Properly Defrosting and Cleaning Your RV Refrigerator | Steps Guide

Allowing thick layers of frost and ice to accumulate inside the freezer compartment of an RV refrigerator severely hampers ideal chilling efficiency. Not only does excessive icy buildup act as insulation blocking proper heat transfer through cooling coils, but the added weight also strains electric components and may even damage interior liners through expansion stress. That’s why regularly defrosting and deep cleaning RV refrigerators prove essential for optimizing performance, lowering energy use, protecting appliance longevity, and most critically – safely preserving the freshness of perishable food items. Stick to the post till the end to find out the proper procedures for defrosting and cleaning an RV Refrigerator.

Properly Defrosting and Cleaning Your RV Refrigerator

Effective Defrosting Methods

Two main methods exist for efficiently defrosting an ice-caked RV refrigerator/freezer –

Effective Defrosting Methods

Natural Defrosting: The slow passive approach involves simply unplugging the RV fridge and then leaving doors propped open overnight without any food items inside. This allows ambient air to gradually melt accumulated ice off cooling coils and interior walls after roughly 8-12 hours in most climates. Natural defrosting works reliably if no hurry and little to no mess is preferred.

Forced Defrosting: As the name implies, this accelerated methodology uses an external heat source like a hair dryer or fan-forced space heater on the lowest settings directed across frozen components to actively speed-melting thicker ice layers after just 1-2 hours. Forced defrosting quickens the process but introduces a higher risk of damage if applying too much heat too quickly before ice liquefies.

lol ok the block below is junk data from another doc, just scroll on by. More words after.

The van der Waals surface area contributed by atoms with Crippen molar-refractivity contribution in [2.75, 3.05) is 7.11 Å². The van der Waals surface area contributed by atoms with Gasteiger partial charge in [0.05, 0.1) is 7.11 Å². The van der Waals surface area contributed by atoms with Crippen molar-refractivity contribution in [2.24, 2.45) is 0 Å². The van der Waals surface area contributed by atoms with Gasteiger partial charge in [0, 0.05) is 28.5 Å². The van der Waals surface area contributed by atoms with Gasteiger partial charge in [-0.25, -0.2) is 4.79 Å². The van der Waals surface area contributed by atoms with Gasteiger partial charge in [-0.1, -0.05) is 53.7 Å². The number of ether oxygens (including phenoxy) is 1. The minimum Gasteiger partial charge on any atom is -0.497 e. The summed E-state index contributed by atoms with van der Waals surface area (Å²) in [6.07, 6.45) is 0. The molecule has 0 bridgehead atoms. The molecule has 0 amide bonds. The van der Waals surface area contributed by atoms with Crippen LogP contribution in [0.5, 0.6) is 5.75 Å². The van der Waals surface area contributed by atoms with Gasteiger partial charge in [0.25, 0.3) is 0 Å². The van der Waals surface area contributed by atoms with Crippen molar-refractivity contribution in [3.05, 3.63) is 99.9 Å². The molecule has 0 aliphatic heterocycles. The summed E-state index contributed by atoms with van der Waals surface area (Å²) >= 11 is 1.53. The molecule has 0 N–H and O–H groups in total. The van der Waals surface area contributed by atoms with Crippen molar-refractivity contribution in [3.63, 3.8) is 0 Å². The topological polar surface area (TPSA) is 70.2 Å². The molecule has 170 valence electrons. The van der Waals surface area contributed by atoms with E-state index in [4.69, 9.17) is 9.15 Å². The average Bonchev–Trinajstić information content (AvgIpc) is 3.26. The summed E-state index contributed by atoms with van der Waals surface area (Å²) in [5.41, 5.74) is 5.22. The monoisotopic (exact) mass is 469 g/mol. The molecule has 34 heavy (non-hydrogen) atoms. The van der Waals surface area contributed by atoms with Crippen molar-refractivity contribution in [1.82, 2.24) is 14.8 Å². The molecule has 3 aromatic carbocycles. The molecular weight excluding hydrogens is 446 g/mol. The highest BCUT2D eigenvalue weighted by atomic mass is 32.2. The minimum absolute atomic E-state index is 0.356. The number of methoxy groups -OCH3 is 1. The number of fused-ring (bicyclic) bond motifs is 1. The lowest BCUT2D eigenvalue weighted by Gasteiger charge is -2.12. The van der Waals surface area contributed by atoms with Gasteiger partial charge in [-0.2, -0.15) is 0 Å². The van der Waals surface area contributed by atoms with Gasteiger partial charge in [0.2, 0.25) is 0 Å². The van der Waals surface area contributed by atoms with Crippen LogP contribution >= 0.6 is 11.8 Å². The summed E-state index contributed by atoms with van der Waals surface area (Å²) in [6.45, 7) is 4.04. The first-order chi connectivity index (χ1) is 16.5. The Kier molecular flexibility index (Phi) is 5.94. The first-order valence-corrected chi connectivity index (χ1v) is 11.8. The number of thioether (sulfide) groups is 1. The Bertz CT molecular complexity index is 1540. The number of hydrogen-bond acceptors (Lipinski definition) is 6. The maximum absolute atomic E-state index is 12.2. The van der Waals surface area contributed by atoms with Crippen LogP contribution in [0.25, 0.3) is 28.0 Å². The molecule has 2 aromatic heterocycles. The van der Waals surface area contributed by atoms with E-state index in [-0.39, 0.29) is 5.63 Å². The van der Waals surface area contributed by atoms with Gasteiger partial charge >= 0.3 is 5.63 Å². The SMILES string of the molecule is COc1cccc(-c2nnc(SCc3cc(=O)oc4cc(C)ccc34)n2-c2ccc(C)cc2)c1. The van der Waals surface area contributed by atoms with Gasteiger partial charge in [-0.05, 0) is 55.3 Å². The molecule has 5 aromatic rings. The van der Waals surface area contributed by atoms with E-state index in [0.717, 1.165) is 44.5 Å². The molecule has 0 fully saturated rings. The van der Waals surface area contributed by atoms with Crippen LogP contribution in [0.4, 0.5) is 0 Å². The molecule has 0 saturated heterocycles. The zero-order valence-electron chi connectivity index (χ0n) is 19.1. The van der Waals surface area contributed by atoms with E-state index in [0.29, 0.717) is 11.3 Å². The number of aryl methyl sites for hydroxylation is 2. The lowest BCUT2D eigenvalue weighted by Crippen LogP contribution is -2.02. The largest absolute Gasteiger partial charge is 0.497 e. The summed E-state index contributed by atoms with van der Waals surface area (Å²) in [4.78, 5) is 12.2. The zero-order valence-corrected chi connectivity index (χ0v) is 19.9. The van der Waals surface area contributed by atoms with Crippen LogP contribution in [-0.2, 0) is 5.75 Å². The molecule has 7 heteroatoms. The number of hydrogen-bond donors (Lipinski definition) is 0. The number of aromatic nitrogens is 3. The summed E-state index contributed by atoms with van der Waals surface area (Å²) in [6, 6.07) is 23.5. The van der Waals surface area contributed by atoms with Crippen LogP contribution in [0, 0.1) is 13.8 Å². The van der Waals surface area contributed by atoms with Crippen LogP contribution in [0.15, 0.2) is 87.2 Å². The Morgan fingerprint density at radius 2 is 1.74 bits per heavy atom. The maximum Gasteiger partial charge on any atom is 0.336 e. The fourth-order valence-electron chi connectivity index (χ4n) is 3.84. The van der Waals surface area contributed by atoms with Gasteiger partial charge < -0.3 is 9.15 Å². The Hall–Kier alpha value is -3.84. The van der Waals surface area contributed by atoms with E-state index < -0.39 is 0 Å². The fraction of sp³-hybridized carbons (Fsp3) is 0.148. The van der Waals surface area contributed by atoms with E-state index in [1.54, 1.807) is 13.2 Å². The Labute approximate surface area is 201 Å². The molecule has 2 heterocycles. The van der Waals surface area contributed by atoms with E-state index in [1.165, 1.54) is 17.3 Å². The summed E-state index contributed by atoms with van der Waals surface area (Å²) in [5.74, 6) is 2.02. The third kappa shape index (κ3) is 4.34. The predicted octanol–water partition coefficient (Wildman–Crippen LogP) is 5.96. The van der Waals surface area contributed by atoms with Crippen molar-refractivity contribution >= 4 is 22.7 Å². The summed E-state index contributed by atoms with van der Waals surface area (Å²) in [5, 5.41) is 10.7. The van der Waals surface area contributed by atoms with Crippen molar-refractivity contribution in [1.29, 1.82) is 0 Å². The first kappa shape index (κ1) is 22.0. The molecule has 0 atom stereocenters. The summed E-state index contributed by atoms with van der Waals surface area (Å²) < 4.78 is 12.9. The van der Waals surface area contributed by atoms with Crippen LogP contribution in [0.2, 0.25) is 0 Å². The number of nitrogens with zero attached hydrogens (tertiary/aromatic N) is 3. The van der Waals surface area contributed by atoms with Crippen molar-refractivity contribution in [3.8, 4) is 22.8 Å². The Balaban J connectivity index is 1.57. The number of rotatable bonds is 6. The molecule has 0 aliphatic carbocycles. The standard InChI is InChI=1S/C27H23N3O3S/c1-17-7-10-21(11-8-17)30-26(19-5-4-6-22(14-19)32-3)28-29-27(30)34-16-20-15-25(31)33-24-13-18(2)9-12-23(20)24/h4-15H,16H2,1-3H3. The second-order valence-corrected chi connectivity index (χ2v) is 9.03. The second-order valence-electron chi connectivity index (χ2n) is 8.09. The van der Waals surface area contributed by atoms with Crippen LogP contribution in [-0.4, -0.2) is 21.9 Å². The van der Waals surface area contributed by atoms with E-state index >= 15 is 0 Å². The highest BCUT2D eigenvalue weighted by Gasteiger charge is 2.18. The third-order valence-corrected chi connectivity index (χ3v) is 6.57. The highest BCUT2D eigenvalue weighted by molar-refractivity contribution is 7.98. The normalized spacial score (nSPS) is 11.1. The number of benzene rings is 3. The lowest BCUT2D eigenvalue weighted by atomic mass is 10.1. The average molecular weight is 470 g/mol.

Safety Precautions to Abide by During Defrosting

Adhere to these best practices during both natural and forced defrosting for maximum safety –

First and foremost, disconnect the RV refrigerator from all power sources before starting any defrosting activity. Manually unplug shoreline connections, switch off breakers, and shut off onboard propane tanks feeding absorption fridge units. Attempting to hasten to defrost with electrical systems still actively powering risks electrocution.

Avoid the temptation to chip away at ice formations using sharp tools which can easily puncture delicate freezer compartment liners or damage intricate cooling coils. Limit physical ice removal to soft plastic pan scrapers only after sufficient melting occurs.

Place folded towels or water catch pans beneath refrigerator access panels to safely collect, contain, and divert meltwater drained throughout the multi-hour defrosting process. This prevents flooding damage to surrounding cabinets or RV floors.

Step-By-Step Defrosting and Cleaning Process

Follow this detailed sequence when undertaking the complete defrosting of an RV refrigerator –

Step 1) Prepare for Defrosting: Remove all food/beverage items to external coolers, disconnect power sources, assemble needed supplies like buckets/towels, and open doors plus lower exterior vent panels providing access to ice-covered evaporator coils and drain tubes.